Graphic Novels. Yay or Nay?


I’m not always that adventurous when it comes to my book choices. I’m a fiction junkie, maybe with one or two non-fiction per year. But for 2020 I really wanted to shake it up. So in a recent order on my favourite website I filled my cart with a good mix!

I have a degree in art history. And seven years out of university I was excited to find some great art non-fictions. As I was browsing I added “Becoming Andy Warhol” to my cart without much thought and moved on. This past weekend I grabbed it off the shelf and took my coffee outside to settle in and learn something new. But when I opened the book, I discovered it was a graphic novel!


YA books by black authors you need to read now


It’s not enough to be a good person, think good thoughts, or post a black square on Instagram on #blackouttuesday. You, me, we, have all benefited from a system built for us, and against the black community. It’s not okay to sit silent. It’s not okay to remain uneducated. It’s time to join a conversation, question yourself, take action.

Growing up white is a privilege. But growing up uneducated is unacceptable. It may not be easy to understand a community that you aren’t a part of, but that is no longer an excuse. It could be as simple as changing what you’re planning to read next and immersing yourself in a new story, a new world, a new community.

Take a look at these 4 YA novels from black authors that you need to read now, all read and approved with five stars:


What to do when a Loved One Dies


It’s an inevitable part of life when we lose people that are important to us, but it’s not always straightforward to know what to do after they have passed away.

There are several steps to take and it’s likely that it’ll become a little overwhelming and at points, likely that you might forget plans that need to be made. It’s entirely understandable and will largely depend on the support network that you have around you. Make sure that you accept any assistance that is offered to you, to help ease the burden on yourself.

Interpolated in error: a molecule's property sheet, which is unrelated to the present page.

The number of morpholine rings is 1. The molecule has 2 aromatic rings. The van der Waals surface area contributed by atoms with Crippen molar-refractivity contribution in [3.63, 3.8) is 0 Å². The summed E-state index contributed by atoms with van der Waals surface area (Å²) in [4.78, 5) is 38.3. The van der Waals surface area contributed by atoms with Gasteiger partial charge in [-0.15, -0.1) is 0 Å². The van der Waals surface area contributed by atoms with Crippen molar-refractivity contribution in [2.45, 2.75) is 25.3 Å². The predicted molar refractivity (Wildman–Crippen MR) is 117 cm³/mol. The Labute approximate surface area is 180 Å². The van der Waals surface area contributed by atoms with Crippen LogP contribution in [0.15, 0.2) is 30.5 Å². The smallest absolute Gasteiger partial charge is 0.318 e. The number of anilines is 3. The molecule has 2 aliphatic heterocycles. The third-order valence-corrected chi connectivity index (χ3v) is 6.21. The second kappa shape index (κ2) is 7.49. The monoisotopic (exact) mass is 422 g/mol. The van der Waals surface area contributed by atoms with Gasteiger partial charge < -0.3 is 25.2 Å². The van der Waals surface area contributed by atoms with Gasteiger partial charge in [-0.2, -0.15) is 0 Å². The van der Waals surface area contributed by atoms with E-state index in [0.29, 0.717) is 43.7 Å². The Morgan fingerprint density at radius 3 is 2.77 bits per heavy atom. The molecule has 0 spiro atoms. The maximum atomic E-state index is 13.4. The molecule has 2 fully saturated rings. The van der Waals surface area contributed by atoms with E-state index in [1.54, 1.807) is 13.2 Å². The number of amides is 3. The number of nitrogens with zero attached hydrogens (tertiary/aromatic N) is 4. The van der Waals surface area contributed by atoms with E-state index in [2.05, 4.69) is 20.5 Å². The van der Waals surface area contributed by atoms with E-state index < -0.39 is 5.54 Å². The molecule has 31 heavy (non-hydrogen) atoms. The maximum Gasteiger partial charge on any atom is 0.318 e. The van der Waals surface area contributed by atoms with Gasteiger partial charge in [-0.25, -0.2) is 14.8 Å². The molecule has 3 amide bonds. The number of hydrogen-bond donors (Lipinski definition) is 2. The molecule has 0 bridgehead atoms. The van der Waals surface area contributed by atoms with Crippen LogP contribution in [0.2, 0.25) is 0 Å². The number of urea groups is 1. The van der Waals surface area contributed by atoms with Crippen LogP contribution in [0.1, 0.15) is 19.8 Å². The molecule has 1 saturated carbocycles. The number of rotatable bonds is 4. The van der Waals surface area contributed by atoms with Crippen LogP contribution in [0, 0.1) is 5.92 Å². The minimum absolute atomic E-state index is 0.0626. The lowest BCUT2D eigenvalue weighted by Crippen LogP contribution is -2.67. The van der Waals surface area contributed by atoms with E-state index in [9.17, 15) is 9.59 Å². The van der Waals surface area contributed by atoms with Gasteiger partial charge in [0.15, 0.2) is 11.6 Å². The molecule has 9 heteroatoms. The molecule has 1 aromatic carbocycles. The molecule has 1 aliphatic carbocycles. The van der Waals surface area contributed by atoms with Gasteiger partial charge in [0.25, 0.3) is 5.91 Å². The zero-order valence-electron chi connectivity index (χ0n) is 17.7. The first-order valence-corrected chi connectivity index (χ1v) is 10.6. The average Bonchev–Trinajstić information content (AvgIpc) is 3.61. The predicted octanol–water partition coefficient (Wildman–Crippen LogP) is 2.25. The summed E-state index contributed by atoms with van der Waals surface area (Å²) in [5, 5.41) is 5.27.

It’s a stressful and emotional time, so it’s important that you go through the process as smoothly as you can.

Get a legal pronouncement of death

Usually this will be automatically done if there was a doctor present at the time of death. If that’s not the case and the death occurred at home or elsewhere, then you will need to call 911 for the death to be pronounced in the emergency room by a doctor.

If your loved one dies under hospice care, then the death can be declared by the nurse on duty, who can then help arrange for the body to be transported to a mortuary.

Notify the appropriate people

You will need to notify the deceased registered doctor or the county coroner. If you haven’t already done so, now is the time to notify their family and friends and pass on the sad news. Depending on the amount of people that need contacting, it is often wise to ask others to help notify other people who will want to know.

Think about their home situation

There are many variables that can come into play here and it’s likely that any dependents such as children, will be high up on the list of priorities. However, don’t forget about any other types of dependents that the deceased may have had, such as pets. They will need to be rehomed as soon as possible, or at least looked after by you in the interim.

It’s a good idea to keep an eye on their home while their will and financial affairs are sorted out. Go through and clear out any food, collect their mail and water any plants that may be in the property.

Arrange the funeral service

You will need to find out what their wishes were regarding a burial or cremation. The funeral home will largely guide you through the process, where you will need to decide the particulars such as choosing caskets made from steel or ones that are made of wood.

Contact their employer

It’s often not the first thing that people will think of, but if they were still in employment then you will need to get in touch with their employer to let them know. This is for the obvious reason that they will be expecting them to turn up for work, but also to request information about the benefits that they had in place, what pay they may still be due and whether or not they had a life insurance policy.

Obtain death certificates

These are usually available from the funeral home and you will need them for proving their death to government agencies, insurance companies and financial institutions.